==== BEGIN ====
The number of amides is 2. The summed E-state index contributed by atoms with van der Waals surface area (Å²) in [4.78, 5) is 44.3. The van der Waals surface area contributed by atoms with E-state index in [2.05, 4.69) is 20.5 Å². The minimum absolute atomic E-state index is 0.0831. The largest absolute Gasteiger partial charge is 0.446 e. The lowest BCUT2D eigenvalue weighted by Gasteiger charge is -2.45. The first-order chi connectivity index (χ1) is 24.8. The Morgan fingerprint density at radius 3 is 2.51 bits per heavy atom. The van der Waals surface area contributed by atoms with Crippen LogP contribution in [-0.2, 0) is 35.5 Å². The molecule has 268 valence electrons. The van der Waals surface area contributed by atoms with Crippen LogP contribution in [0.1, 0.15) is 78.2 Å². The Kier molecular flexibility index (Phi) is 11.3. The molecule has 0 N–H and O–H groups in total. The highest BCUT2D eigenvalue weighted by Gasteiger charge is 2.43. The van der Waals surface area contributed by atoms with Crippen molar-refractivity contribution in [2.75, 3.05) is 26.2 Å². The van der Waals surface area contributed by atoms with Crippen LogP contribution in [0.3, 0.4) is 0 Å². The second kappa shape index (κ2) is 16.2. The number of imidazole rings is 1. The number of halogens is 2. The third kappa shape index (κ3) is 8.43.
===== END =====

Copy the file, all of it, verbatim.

The number of amides is 2. The summed E-state index contributed by atoms with van der Waals surface area (Å²) in [4.78, 5) is 44.3. The van der Waals surface area contributed by atoms with E-state index in [2.05, 4.69) is 20.5 Å². The minimum absolute atomic E-state index is 0.0831. The largest absolute Gasteiger partial charge is 0.446 e. The lowest BCUT2D eigenvalue weighted by Gasteiger charge is -2.45. The first-order chi connectivity index (χ1) is 24.8. The Morgan fingerprint density at radius 3 is 2.51 bits per heavy atom. The van der Waals surface area contributed by atoms with Crippen LogP contribution in [-0.2, 0) is 35.5 Å². The molecule has 268 valence electrons. The van der Waals surface area contributed by atoms with Crippen LogP contribution in [0.1, 0.15) is 78.2 Å². The Kier molecular flexibility index (Phi) is 11.3. The molecule has 0 N–H and O–H groups in total. The highest BCUT2D eigenvalue weighted by Gasteiger charge is 2.43. The van der Waals surface area contributed by atoms with Crippen molar-refractivity contribution in [2.75, 3.05) is 26.2 Å². The van der Waals surface area contributed by atoms with Crippen LogP contribution in [0.3, 0.4) is 0 Å². The second kappa shape index (κ2) is 16.2. The number of imidazole rings is 1. The number of halogens is 2. The third kappa shape index (κ3) is 8.43.